European refiners see life after IMO 2020, but it costs

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As the 2020 deadline for the International Maritime Organisation’s (IMO) global sulphur cap on bunker fuels draws closer, Europe’s refiners are now starting to respond.

Confirmed as 2020 in October last year, the IMO cap — requiring ship owners to use fuel with a maximum 0.5pc sulphur content or install scrubbing technology to clean exhaust fumes — was seen by some as a bridge too far for Europe’s ailing refiners. Environmental regulations, high energy costs, a widely expected fall in European road fuel demand and the constant stream of new capacity coming online in the Middle East and Asia already had the industry under pressure. Speakers at industry conferences lined up to give capacity closure estimates for European plants unable to take the heat.

From a refiner’s perspective, the IMO regulation strongly incentivises cutting high-sulphur fuel oil production and ramping up middle distillate and low-sulphur fuel oil output, either to create compliant bunker fuel or to sell as low-sulphur blending components. Exact figures cannot be forecast, but there is a consensus that the price differential between low- and high-sulphur fuel oil will widen significantly post-2020 and that middle distillates will become more valuable.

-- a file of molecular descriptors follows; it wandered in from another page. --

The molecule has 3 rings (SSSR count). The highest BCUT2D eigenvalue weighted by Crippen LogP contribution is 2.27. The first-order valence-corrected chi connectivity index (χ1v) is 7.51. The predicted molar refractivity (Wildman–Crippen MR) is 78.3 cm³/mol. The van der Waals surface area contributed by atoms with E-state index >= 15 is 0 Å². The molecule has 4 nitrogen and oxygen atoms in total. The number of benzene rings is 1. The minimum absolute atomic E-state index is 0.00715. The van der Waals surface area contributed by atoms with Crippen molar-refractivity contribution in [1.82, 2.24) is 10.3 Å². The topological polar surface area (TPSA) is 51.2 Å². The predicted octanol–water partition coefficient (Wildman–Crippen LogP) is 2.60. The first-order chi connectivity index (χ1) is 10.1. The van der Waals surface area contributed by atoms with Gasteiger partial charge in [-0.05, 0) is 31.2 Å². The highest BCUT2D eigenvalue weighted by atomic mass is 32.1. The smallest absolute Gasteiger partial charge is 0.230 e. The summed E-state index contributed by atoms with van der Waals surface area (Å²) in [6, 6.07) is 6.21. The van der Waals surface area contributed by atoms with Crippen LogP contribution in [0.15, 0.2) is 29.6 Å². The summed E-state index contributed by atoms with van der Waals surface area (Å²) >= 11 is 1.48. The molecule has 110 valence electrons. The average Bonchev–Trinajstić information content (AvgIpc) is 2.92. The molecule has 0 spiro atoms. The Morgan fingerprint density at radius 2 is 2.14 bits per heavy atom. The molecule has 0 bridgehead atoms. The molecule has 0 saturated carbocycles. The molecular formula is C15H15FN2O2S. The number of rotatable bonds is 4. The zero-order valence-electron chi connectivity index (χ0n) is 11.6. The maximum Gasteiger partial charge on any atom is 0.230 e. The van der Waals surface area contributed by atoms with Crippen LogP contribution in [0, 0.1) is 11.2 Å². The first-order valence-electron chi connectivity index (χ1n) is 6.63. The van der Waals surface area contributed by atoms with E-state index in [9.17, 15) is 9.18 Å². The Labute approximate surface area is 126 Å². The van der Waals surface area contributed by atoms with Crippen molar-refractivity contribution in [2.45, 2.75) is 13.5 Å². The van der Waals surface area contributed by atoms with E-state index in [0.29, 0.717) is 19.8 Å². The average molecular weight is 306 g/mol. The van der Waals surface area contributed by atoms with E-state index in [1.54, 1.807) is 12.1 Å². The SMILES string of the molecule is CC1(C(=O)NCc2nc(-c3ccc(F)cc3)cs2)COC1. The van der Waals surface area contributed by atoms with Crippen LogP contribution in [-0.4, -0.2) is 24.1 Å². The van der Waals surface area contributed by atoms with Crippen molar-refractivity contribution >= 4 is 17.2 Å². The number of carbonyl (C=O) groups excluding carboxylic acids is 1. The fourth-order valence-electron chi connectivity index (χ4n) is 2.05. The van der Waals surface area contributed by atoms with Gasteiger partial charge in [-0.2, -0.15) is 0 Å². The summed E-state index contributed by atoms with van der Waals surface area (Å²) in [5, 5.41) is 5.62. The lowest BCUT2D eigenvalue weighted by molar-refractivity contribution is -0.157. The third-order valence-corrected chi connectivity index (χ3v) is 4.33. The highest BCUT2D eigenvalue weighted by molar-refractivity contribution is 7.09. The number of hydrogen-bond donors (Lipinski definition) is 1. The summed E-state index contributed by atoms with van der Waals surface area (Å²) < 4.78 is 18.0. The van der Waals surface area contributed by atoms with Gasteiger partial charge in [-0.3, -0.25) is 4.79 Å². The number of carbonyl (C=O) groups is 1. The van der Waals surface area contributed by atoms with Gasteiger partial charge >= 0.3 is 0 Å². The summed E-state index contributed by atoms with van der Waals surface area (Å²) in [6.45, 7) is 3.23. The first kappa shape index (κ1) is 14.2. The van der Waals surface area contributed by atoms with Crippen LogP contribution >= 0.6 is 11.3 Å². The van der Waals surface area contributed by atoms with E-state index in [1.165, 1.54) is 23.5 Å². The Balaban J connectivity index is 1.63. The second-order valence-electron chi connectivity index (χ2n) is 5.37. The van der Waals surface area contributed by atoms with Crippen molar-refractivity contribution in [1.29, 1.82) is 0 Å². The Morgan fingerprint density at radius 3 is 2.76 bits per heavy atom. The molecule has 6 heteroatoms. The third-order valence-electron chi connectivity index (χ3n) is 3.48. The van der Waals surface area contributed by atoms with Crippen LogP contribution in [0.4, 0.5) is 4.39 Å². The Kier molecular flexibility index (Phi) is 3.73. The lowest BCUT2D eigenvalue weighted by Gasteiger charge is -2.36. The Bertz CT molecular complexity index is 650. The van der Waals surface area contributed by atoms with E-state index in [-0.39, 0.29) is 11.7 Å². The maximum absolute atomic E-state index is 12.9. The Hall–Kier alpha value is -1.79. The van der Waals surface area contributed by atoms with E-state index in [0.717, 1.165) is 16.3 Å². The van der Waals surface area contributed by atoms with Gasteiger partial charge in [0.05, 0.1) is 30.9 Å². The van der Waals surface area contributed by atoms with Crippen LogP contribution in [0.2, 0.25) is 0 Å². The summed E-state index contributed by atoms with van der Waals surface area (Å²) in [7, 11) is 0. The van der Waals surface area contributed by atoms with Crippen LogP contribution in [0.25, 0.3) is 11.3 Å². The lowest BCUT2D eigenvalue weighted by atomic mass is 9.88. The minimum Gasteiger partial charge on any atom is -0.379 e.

For the refiners currently producing major volumes of high-sulphur fuel oil, there is a myriad of potential strategies for handling the IMO regulation. One option is to simply do nothing, trusting that scrubber uptake among shipowners, non-compliance (sanctioned or not) and demand from other fuel oil consumers — such as power generators — will allow them to keep producing high-sulphur product at a relatively small loss. At the other end of the spectrum, refiners could invest billions in high-tech deep conversion facilities that upgrade residual feedstocks into light and middle distillates.